This post is the first in a series about light-directed systems for 3PL operations.
Light-Directed Solutions Increase Throughput and Accuracy for 3PL Operations
The benefits of pick-to-light systems are well known by 3PL and 3PF managers, but there has been a misperception that the technology lacks the flexibility these operations require.
In fact, the opposite is true.
When properly engineered and supported by the right software, there are light-directed picking and sorting applications available that can actually provide tremendous flexibility to 3PLs: optimizing diverse product stock keeping units (SKUs), multiple accounts, unique requirements, seasonality spikes and fluctuating order volumes.
Whether using a single light-directed automation product, or multiple solutions for an integrated fulfillment system, properly engineered technologies simplify complex 3PL operations and reduce associated costs. Other advantages include:
- Support of multiple product lines and customers with a single, common hardware set. Freedom to move automation where needed as shifting product demands dictate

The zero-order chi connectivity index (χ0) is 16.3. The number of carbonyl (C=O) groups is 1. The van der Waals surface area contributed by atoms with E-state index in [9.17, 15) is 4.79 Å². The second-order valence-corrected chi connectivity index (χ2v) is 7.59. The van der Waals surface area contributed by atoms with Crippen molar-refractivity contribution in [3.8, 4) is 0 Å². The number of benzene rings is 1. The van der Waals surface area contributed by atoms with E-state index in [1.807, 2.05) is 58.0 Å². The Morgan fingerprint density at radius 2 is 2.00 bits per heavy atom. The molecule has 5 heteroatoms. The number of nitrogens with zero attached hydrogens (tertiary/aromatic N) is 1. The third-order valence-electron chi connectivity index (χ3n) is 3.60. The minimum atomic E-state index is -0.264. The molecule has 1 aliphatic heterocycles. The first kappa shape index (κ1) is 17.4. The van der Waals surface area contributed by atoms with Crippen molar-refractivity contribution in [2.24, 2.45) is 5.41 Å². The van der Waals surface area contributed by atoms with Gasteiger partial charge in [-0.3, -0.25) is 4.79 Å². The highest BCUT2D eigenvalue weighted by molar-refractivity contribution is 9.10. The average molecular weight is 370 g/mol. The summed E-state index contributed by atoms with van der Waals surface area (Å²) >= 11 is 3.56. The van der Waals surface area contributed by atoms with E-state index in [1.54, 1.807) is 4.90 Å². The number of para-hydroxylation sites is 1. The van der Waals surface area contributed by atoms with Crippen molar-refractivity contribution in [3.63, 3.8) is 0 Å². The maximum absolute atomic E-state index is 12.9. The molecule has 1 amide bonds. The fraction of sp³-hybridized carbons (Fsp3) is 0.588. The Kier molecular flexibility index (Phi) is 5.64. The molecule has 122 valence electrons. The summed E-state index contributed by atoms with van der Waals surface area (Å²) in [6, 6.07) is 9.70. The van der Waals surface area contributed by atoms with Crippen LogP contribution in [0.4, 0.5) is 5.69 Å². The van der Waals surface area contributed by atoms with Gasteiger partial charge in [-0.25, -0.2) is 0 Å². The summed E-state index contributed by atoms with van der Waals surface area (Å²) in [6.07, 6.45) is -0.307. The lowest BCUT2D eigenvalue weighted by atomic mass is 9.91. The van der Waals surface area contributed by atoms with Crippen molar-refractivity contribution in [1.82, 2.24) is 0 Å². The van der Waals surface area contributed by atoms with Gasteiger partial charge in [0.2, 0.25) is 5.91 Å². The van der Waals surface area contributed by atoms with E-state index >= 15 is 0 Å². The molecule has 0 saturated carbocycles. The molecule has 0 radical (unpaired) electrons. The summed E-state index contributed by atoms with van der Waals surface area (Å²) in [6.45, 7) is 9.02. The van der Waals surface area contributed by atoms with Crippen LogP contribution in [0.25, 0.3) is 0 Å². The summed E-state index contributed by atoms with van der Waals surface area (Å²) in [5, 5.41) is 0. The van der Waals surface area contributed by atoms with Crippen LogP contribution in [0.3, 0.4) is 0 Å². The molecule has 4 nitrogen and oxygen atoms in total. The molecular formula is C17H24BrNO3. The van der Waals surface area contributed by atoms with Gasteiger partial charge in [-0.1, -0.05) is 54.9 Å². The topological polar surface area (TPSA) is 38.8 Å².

- Hardware modularity allows for incremental expansions.
- Capacity gains support current and future growth projections.
- Easy to train new employees for faster productivity.
- Segregation of cart-based batch picking by product lines or clients to optimize travel paths.
- Lot capture and verification for food and beverage handling, pedigree tracking for medical and pharmaceutical applications, and more.
- Dynamic location re-configuration for easy switching between different customer lines in the same rack, shelving or other storage media.
- Integration with, or management of, complementary automation such as container routing, print-and-apply labeling, weigh stations, quality control (QC) workstations.